Fasting In Hinduism
Fasting in Hinduism is is not an obligation, but a moral and spiritual act where the aim is to purify the body and mind and acquire divine grace. Individuals observe different kinds of fasts based on personal beliefs and local customs. Some are listed below.
- Some Hindus fast on certain days of the month such as Ekadasi, Pradosha, or Purnima.
- Certain days of the week are also set aside for fasting depending on personal belief and favorite deity. For example, devotees of Shiva tend to fast on Mondays, while devotees of Vishnu tend to fast on Thursdays.
- Tuesday fasting is common in southern India as well as northwestern India. In the south, it is believed that Tuesday is dedicated to Goddess Mariamman, a form of Goddess Shakti. Devotees eat before sunrise and drink only liquids between sunrise and sunset. In the North, Tuesday is dedicated to Lord Hanuman and devotees are allowed only to consume milk and fruit between sunrise and sunset.
- Thursday fasting is common among the Hindus of northern India. On Thursdays devotees listen to a story before opening their fast. On the Thursday fasters also worship Vrihaspati Mahadeva. They wear yellow clothes, and meals with yellow color are preferred. Women worship the banana tree and water it. Food items are made with yellow-colored ghee. Thursday is also dedicated to Guru and many Hindus who follow a guru will fast on this day.
- Fasting during religious festivals is also very common. Common examples are Maha Shivaratri (Most people conduct a strict fast on Maha Shivratri, not even consuming a drop of water ), or the nine days of Navratri (which occurs twice a year in the months of April and October/November during Vijayadashami just before Diwali, as per the Hindu calendar). Karwa Chauth is a form of fasting practiced in some parts of India where married women undertake a fast for the well-being, prosperity, and longevity of their husbands. The fast is broken after the wife views the moon through a sieve.
- In the state of Andhra Pradesh, the month of Kaarthika, which begins with the day after Deepavali is often a period of frequent (though not necessarily continuous) fasting for some people, especially women. Common occasions for fasting during this month include Mondays (for Lord Shiva), the full-moon day of Karthika and the occasion of Naagula Chaviti.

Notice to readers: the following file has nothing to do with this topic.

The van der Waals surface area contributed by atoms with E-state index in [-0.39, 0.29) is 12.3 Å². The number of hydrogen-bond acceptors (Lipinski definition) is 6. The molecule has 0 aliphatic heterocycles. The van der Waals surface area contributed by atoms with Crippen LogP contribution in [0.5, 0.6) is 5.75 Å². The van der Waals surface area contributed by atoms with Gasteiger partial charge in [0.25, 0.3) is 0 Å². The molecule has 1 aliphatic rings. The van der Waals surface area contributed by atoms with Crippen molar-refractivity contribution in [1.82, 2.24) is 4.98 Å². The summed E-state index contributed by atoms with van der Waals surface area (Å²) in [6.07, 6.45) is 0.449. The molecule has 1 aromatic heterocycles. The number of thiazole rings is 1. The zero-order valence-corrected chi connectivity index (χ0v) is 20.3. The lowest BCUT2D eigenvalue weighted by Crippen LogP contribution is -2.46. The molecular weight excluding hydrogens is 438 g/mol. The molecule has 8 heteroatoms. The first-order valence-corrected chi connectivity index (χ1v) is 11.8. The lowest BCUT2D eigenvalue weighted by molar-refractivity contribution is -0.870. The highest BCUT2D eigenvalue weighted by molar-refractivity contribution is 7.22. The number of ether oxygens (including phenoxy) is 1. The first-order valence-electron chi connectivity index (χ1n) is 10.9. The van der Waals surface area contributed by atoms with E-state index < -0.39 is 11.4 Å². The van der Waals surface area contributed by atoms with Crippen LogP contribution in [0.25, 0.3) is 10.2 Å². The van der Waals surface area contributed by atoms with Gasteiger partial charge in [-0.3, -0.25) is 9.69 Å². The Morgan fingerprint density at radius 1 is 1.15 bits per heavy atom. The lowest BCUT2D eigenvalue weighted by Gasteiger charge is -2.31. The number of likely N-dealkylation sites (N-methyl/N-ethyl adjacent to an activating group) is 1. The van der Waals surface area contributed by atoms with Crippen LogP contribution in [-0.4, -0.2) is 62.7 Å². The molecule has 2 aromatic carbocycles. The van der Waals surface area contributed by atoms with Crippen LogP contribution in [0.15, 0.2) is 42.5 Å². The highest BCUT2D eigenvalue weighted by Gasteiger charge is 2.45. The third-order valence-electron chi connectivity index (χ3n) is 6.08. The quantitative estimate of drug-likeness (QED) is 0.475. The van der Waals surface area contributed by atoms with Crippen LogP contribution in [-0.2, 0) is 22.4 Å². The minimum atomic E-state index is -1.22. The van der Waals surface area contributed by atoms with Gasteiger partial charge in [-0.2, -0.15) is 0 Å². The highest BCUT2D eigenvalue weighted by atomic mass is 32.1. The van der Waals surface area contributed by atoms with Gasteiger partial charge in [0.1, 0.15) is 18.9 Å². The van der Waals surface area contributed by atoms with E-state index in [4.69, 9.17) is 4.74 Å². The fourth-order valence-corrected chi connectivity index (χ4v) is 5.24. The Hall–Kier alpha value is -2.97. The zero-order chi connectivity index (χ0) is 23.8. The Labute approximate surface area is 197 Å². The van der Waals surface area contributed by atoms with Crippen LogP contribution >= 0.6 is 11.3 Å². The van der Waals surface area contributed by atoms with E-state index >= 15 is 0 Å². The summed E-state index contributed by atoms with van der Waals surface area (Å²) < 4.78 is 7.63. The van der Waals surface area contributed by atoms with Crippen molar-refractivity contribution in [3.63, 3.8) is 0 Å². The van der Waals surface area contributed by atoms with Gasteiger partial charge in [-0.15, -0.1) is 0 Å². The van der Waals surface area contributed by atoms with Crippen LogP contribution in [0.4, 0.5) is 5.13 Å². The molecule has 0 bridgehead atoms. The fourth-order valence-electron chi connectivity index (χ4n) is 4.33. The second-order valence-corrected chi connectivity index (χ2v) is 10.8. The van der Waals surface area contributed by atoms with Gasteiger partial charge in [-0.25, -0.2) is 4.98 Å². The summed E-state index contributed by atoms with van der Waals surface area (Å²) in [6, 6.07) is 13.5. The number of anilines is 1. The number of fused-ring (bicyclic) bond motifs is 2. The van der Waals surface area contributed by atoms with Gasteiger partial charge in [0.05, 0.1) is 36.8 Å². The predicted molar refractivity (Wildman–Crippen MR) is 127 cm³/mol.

Methods of fasting also vary widely and cover a broad spectrum. If followed strictly, the person fasting does not partake any food or water from the previous day’s sunset until 48 minutes after the following day’s sunrise. Fasting can also mean limiting oneself to one meal during the day and/or abstaining from eating certain food types and/or eating only certain food types. In any case, even if the fasting Hindu is non-vegetarian, he/she is not supposed to eat or even touch any animal products (i.e., meat, eggs) on a day of fasting. (Milk is an exception for animal products). Amongst Hindus in Maharashtra during fasting, starchy items such as potatoes and Sago are allowed. The other allowed food items include milk products and peanuts. It should be noted that peanuts and the starchy items mentioned above originate outside India.
In Sri Vidya, one is forbidden to fast because the Devi is within them, and starving would in return starve the god. The only exception in Srividya for fasting is on the anniversary of the day one’s parents died.
Mahatma Gandhi employed fasting as a tool in “Satyagraha“. In attempt to avoid elements of self and egoism Gandhi developed very clear rules of fasting. In essence, fasts were an expression of “suffering love”. According to Bhikhu Parekh, in his book in the Past Masters series, Gandhi’s reasons for fasting were essentially fourfold:
It was his way of expressing his own deep sense of sorrow at the way those he loved had disappointed him.
- It was his way, as their Leader, for atoning for their misdeeds.
- It was his last attempt to stir deep spiritual feelings in others and to appeal to their moral sense.
- It was his way of bringing the quarreling parties together.